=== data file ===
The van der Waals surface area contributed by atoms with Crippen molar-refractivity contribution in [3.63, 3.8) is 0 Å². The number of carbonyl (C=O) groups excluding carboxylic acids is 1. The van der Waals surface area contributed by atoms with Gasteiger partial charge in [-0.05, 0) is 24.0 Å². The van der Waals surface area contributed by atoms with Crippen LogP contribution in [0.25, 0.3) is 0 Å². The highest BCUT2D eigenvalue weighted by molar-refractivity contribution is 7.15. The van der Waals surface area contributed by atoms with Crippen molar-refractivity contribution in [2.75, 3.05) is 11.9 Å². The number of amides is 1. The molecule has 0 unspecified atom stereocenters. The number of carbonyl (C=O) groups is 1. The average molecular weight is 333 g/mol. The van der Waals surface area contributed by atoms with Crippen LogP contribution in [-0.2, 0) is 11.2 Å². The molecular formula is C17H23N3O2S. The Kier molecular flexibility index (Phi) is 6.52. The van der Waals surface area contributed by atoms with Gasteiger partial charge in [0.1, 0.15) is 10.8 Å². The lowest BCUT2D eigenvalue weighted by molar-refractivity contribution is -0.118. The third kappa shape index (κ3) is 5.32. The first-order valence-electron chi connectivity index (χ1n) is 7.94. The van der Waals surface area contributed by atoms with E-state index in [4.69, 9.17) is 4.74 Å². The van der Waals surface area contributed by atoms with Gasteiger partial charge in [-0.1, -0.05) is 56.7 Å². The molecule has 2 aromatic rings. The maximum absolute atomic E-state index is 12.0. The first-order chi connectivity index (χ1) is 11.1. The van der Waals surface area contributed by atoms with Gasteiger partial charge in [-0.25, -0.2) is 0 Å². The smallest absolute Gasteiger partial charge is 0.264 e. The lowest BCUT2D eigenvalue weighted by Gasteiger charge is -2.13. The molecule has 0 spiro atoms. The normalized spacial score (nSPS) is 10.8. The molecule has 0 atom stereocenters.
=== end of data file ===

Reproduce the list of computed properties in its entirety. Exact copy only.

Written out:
The van der Waals surface area contributed by atoms with Crippen molar-refractivity contribution in [3.63, 3.8) is 0 Å². The number of carbonyl (C=O) groups excluding carboxylic acids is 1. The van der Waals surface area contributed by atoms with Gasteiger partial charge in [-0.05, 0) is 24.0 Å². The van der Waals surface area contributed by atoms with Crippen LogP contribution in [0.25, 0.3) is 0 Å². The highest BCUT2D eigenvalue weighted by molar-refractivity contribution is 7.15. The van der Waals surface area contributed by atoms with Crippen molar-refractivity contribution in [2.75, 3.05) is 11.9 Å². The number of amides is 1. The molecule has 0 unspecified atom stereocenters. The number of carbonyl (C=O) groups is 1. The average molecular weight is 333 g/mol. The van der Waals surface area contributed by atoms with Crippen LogP contribution in [-0.2, 0) is 11.2 Å². The molecular formula is C17H23N3O2S. The Kier molecular flexibility index (Phi) is 6.52. The van der Waals surface area contributed by atoms with Gasteiger partial charge in [0.1, 0.15) is 10.8 Å². The lowest BCUT2D eigenvalue weighted by molar-refractivity contribution is -0.118. The third kappa shape index (κ3) is 5.32. The first-order valence-electron chi connectivity index (χ1n) is 7.94. The van der Waals surface area contributed by atoms with E-state index in [4.69, 9.17) is 4.74 Å². The van der Waals surface area contributed by atoms with Gasteiger partial charge in [-0.1, -0.05) is 56.7 Å². The molecule has 2 aromatic rings. The maximum absolute atomic E-state index is 12.0. The first-order chi connectivity index (χ1) is 11.1. The van der Waals surface area contributed by atoms with Gasteiger partial charge in [-0.25, -0.2) is 0 Å². The smallest absolute Gasteiger partial charge is 0.264 e. The lowest BCUT2D eigenvalue weighted by Gasteiger charge is -2.13. The molecule has 0 spiro atoms. The normalized spacial score (nSPS) is 10.8. The molecule has 0 atom stereocenters.